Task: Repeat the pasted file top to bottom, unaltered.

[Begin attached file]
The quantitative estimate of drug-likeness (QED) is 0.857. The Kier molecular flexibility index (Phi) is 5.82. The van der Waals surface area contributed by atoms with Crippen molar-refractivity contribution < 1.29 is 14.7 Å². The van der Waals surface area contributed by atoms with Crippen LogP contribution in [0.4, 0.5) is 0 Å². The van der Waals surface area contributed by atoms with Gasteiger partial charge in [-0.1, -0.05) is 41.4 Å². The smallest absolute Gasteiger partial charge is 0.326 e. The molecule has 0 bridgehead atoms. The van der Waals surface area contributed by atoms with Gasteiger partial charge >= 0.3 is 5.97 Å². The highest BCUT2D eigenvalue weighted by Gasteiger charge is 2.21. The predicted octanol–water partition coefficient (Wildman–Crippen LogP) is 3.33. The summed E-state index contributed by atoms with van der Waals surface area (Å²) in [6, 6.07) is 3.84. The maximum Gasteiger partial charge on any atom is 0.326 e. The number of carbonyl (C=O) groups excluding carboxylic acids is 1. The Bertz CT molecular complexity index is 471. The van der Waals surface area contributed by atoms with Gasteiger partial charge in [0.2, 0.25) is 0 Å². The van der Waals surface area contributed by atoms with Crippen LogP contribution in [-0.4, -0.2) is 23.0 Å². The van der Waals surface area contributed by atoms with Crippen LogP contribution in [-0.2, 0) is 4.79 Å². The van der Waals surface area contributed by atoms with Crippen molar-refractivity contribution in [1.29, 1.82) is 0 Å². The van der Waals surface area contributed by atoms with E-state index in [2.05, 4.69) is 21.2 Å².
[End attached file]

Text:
The quantitative estimate of drug-likeness (QED) is 0.857. The Kier molecular flexibility index (Phi) is 5.82. The van der Waals surface area contributed by atoms with Crippen molar-refractivity contribution < 1.29 is 14.7 Å². The van der Waals surface area contributed by atoms with Crippen LogP contribution in [0.4, 0.5) is 0 Å². The van der Waals surface area contributed by atoms with Gasteiger partial charge in [-0.1, -0.05) is 41.4 Å². The smallest absolute Gasteiger partial charge is 0.326 e. The molecule has 0 bridgehead atoms. The van der Waals surface area contributed by atoms with Gasteiger partial charge >= 0.3 is 5.97 Å². The highest BCUT2D eigenvalue weighted by Gasteiger charge is 2.21. The predicted octanol–water partition coefficient (Wildman–Crippen LogP) is 3.33. The summed E-state index contributed by atoms with van der Waals surface area (Å²) in [6, 6.07) is 3.84. The maximum Gasteiger partial charge on any atom is 0.326 e. The number of carbonyl (C=O) groups excluding carboxylic acids is 1. The Bertz CT molecular complexity index is 471. The van der Waals surface area contributed by atoms with Gasteiger partial charge in [0.2, 0.25) is 0 Å². The van der Waals surface area contributed by atoms with Crippen LogP contribution in [-0.4, -0.2) is 23.0 Å². The van der Waals surface area contributed by atoms with Crippen LogP contribution in [-0.2, 0) is 4.79 Å². The van der Waals surface area contributed by atoms with Crippen molar-refractivity contribution in [1.29, 1.82) is 0 Å². The van der Waals surface area contributed by atoms with E-state index in [2.05, 4.69) is 21.2 Å².